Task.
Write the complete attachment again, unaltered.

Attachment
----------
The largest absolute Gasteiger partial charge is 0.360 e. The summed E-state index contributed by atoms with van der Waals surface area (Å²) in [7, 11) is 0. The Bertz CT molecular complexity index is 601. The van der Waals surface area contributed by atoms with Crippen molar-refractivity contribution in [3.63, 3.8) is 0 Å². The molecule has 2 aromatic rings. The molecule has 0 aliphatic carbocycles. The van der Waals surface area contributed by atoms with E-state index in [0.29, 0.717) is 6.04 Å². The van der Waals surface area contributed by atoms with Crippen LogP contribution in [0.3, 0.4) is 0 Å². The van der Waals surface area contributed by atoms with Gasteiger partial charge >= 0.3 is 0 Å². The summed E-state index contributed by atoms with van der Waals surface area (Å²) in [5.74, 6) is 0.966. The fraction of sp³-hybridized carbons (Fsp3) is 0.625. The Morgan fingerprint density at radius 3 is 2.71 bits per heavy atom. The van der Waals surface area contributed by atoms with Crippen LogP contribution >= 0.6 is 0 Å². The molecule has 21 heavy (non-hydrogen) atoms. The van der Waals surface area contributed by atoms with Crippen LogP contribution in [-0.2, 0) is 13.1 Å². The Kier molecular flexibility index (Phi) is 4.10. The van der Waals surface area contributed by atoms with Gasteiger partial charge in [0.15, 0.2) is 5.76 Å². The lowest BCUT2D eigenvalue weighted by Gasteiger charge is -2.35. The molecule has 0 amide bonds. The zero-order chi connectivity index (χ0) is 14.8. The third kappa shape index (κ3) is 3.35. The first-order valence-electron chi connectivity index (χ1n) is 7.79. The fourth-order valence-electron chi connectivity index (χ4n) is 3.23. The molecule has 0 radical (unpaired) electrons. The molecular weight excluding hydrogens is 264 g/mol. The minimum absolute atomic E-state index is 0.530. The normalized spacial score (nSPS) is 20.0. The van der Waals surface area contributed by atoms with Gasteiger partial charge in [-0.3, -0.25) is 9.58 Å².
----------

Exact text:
The largest absolute Gasteiger partial charge is 0.360 e. The summed E-state index contributed by atoms with van der Waals surface area (Å²) in [7, 11) is 0. The Bertz CT molecular complexity index is 601. The van der Waals surface area contributed by atoms with Crippen molar-refractivity contribution in [3.63, 3.8) is 0 Å². The molecule has 2 aromatic rings. The molecule has 0 aliphatic carbocycles. The van der Waals surface area contributed by atoms with E-state index in [0.29, 0.717) is 6.04 Å². The van der Waals surface area contributed by atoms with Crippen LogP contribution in [0.3, 0.4) is 0 Å². The van der Waals surface area contributed by atoms with Gasteiger partial charge >= 0.3 is 0 Å². The summed E-state index contributed by atoms with van der Waals surface area (Å²) in [5.74, 6) is 0.966. The fraction of sp³-hybridized carbons (Fsp3) is 0.625. The Morgan fingerprint density at radius 3 is 2.71 bits per heavy atom. The van der Waals surface area contributed by atoms with Crippen LogP contribution >= 0.6 is 0 Å². The molecule has 21 heavy (non-hydrogen) atoms. The van der Waals surface area contributed by atoms with Crippen LogP contribution in [-0.2, 0) is 13.1 Å². The Kier molecular flexibility index (Phi) is 4.10. The van der Waals surface area contributed by atoms with Gasteiger partial charge in [0.15, 0.2) is 5.76 Å². The lowest BCUT2D eigenvalue weighted by Gasteiger charge is -2.35. The molecule has 0 amide bonds. The zero-order chi connectivity index (χ0) is 14.8. The third kappa shape index (κ3) is 3.35. The first-order valence-electron chi connectivity index (χ1n) is 7.79. The fourth-order valence-electron chi connectivity index (χ4n) is 3.23. The molecule has 0 radical (unpaired) electrons. The molecular weight excluding hydrogens is 264 g/mol. The minimum absolute atomic E-state index is 0.530. The normalized spacial score (nSPS) is 20.0. The van der Waals surface area contributed by atoms with Gasteiger partial charge in [-0.3, -0.25) is 9.58 Å².